Discrimination, Coming-Out, and Self-Esteem as Predictors of Depression and Anxiety in the Lesbian Community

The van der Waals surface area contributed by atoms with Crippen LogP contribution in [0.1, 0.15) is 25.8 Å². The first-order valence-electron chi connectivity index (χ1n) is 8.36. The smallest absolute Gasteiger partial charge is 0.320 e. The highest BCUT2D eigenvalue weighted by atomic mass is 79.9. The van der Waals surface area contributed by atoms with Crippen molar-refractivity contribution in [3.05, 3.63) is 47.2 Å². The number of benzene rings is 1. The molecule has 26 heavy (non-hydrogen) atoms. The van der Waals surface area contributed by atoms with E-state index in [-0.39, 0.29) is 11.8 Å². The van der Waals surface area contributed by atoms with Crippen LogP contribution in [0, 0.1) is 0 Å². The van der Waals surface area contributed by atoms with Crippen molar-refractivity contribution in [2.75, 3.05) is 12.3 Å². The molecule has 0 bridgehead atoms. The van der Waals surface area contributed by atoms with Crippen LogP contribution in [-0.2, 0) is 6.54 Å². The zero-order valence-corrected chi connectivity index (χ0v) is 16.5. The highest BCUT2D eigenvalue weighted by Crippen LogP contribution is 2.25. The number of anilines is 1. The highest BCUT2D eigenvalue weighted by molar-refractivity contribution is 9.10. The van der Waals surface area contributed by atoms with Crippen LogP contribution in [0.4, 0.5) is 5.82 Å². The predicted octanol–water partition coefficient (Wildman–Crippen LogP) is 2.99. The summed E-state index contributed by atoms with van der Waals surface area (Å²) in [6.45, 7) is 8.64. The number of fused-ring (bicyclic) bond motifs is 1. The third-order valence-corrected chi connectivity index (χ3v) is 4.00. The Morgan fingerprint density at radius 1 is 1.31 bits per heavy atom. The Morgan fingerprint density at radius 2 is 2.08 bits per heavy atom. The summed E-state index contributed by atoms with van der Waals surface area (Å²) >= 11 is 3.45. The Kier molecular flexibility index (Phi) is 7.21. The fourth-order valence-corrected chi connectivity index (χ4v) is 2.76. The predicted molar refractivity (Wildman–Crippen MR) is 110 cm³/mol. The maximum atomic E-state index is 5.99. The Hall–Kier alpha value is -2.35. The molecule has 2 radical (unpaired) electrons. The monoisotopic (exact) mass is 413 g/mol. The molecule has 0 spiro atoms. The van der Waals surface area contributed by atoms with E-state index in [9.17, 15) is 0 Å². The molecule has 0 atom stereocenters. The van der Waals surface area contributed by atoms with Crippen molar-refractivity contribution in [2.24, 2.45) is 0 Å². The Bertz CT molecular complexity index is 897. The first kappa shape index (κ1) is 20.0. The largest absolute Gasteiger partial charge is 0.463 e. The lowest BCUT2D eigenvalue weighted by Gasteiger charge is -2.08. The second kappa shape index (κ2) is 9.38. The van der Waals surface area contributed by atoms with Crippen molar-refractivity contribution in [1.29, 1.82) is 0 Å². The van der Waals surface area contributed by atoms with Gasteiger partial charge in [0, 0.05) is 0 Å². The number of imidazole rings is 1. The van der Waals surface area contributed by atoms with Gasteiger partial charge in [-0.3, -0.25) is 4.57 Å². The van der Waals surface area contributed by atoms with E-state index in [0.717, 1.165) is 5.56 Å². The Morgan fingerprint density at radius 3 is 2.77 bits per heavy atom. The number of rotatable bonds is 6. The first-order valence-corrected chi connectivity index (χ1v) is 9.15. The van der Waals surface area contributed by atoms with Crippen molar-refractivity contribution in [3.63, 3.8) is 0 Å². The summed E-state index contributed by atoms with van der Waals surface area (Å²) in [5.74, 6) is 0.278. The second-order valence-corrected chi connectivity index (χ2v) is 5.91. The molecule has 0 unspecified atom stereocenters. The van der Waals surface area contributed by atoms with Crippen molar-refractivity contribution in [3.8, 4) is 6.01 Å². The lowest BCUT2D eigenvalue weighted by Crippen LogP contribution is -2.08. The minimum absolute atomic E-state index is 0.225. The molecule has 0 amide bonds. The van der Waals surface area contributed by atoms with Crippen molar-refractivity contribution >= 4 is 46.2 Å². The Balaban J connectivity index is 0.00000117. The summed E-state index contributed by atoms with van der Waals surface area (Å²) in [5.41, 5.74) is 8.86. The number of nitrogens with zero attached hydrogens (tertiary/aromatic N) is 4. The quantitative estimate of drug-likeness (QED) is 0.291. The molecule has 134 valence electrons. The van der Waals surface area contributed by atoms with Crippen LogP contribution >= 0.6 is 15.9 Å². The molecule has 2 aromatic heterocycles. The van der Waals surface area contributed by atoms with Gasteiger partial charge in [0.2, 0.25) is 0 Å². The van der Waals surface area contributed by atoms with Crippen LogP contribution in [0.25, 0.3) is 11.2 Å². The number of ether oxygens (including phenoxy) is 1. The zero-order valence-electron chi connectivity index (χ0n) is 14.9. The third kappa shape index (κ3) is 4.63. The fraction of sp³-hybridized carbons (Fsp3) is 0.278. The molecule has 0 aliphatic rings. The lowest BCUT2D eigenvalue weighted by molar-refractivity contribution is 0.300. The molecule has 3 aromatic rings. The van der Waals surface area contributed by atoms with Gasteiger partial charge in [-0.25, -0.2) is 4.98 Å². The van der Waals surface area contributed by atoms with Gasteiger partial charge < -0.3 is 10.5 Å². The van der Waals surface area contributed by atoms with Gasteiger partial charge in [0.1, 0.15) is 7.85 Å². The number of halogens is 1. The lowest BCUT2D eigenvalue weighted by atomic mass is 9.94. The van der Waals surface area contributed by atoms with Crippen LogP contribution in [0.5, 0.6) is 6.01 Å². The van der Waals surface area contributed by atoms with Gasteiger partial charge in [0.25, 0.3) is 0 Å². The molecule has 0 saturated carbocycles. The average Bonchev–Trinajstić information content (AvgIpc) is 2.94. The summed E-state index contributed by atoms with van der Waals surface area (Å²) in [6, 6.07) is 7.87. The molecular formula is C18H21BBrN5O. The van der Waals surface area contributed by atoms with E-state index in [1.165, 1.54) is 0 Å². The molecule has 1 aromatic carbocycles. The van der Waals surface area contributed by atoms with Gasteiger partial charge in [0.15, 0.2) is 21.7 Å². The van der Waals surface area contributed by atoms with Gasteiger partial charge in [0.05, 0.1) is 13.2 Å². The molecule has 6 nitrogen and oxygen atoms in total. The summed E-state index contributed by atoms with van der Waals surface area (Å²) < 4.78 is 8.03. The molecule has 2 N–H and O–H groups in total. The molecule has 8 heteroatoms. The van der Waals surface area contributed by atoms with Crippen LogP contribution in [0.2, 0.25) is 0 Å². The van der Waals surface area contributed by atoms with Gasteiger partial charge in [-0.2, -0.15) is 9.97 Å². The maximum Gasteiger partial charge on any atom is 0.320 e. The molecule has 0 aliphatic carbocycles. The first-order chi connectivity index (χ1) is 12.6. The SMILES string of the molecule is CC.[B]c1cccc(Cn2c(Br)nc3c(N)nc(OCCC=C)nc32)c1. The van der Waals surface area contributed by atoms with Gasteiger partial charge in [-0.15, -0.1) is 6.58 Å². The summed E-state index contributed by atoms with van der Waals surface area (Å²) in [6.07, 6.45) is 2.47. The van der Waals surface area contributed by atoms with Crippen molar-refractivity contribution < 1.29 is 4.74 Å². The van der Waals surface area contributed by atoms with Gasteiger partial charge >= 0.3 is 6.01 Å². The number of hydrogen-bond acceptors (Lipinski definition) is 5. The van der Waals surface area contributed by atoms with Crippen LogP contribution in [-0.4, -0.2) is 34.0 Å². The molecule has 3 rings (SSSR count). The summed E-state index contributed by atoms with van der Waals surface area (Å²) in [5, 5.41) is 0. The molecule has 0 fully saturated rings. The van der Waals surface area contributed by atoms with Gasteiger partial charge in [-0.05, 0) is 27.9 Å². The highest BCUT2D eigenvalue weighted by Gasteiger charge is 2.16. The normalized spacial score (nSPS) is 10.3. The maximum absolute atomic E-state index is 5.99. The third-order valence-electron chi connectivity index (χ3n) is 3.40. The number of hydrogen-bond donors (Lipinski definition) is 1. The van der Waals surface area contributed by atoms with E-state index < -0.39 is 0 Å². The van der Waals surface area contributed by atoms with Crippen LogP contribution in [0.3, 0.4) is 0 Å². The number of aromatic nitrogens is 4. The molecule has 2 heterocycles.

Mixed findings in the research on mental health issues in the lesbian community have resulted in conflicting conclusions as to whether the prevalence rate of generalized anxiety disorders and depression in the lesbian population differs from that of non-lesbians. The variability of findings may be due to factors such as discrimination, coming-out, and self-esteem. Using the minority stress model a framework, the purpose of this quantitative survey study was to examine whether perceptions of discrimination, coming-out, and self-esteem levels predict lesbians’ anxiety and depression. Participants anonymously completed online measures of the Outness Inventory, the Schedule of Sexually Discriminatory Events, the State-Trait Anxiety Inventory, the Beck Depression Inventory-II, and the Rosenberg Self-Esteem Scale. The snowball sample consisted of 105 self-identified lesbian women from the United States. Hierarchical regression was used to test the hypotheses. According to study results, frequency and stressfulness of sexual discrimination, coming-out, and self-esteem levels predicted depression and anxiety, with low self-esteem as the only significant predictor of depression and anxiety. The findings were only partially consistent with the minority stress model because perceived discrimination did not predict depression or anxiety. This study facilitates positive social change by pointing out and focusing on the need for mental health interventions specific to the stresses that lesbians face pertaining to low self-esteem, as that predicts their anxiety and depression.